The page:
Whether a person is writing legal documents, an article or a simple memo there are rules that must be followed in regards to citation. Until the year 2000 the Bluebook was the only citation guide available and was the basis for all citations being taught to first year law students since 1926. However, the Association of Legal Writing Directors (ALWD) has come along and simplified the rules and is now being taught in 80 of the law schools in the United States. (Lysaght & Tonner, 2000)
Just a few differences do matter when it comes to how a document is cited correctly. The first thing a person must know is the rule by the state and which court the document is being filed in as the correct way to cite. The citation books are helpful to knowing how to cite for any source, but sometimes helpful guides can be hard to understand.
The Bluebook is written by law review students and is updated every five years. So since these students are graduating they are no longer a part of the review group, so new students come in and want to change things and now you have a book that is so full of inconsistent and confusing citation rules. The Bluebook also has two types of citation systems which are used for writing legal documents and scholarly writing. (Lysaght & Tonner, 2000) Perhaps one of the biggest advantages I found was comparing the two sites on the internet is the Bluebook has an online subscription that cost $32 for annual membership and with this you can access the book as long as you have internet connections. So if you forgot your Bluebook or lost it, you can get the answers from the website.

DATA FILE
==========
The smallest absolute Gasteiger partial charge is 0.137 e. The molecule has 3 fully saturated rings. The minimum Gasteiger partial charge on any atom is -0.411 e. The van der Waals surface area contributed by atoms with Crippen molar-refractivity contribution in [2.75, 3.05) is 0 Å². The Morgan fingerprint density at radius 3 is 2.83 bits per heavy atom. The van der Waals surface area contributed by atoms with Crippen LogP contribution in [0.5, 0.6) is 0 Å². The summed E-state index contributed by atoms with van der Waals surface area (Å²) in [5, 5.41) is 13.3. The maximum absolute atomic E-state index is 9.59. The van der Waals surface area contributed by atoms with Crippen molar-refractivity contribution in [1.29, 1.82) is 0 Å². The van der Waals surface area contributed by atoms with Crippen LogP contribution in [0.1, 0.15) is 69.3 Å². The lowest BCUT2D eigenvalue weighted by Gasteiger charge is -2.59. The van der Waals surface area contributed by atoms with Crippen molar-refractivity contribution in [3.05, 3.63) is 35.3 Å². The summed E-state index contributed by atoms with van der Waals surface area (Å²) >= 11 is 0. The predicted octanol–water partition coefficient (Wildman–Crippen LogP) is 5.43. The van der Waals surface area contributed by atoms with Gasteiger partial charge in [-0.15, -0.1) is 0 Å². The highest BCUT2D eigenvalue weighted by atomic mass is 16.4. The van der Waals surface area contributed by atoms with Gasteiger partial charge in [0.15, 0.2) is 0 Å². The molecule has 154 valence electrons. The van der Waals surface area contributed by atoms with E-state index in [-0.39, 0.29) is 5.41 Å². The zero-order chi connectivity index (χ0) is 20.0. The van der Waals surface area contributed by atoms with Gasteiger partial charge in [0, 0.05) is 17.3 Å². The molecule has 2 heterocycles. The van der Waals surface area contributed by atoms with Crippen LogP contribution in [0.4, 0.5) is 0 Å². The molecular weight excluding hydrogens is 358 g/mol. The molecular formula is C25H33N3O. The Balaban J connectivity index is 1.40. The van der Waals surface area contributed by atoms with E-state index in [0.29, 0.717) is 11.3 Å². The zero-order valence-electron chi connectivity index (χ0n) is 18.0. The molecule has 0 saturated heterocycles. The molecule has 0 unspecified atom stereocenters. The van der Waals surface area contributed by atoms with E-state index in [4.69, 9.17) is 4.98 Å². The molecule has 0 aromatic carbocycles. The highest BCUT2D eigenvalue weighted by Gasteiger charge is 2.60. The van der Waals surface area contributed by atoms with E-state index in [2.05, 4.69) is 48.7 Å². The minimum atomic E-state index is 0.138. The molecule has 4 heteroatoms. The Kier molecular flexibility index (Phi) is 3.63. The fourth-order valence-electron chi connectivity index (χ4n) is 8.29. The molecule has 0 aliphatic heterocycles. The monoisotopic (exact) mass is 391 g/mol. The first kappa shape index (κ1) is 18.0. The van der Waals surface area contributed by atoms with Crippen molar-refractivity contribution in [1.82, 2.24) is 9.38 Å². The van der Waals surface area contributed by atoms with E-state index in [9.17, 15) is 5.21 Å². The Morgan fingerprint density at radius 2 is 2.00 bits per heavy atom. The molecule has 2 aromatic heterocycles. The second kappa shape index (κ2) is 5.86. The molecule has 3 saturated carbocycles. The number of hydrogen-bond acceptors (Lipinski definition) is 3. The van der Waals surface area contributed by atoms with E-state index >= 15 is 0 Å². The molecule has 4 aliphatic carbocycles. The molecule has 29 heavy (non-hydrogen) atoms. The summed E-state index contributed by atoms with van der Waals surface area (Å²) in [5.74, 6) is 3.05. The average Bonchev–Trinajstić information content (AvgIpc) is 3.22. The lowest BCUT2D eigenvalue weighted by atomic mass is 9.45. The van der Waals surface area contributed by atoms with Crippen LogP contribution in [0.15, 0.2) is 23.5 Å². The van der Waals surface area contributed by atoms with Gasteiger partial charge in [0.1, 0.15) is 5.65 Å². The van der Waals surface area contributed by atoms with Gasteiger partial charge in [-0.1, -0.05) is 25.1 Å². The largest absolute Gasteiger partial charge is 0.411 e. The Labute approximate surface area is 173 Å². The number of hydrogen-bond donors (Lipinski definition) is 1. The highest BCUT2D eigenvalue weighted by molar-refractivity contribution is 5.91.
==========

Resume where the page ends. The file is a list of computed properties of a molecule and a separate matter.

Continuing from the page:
The ALWD is written by law professors that coordinate the instructions of legal writing in law schools so the book doesn’t make that aren’t necessary and consistent with the previous versions. This book only has one style of citation and that is legal writing. The ALWD doesn’t have an online subscription. Perhaps the best advantage of this book is the fact that it...
Cited: Retrieved on March 9, 2011, from www.alwd.org
Lysaght, P. & Tonner, G. (2000), Bye-Bye Bluebook, retrieved from http://www.michbar.org/journal/article.cfm
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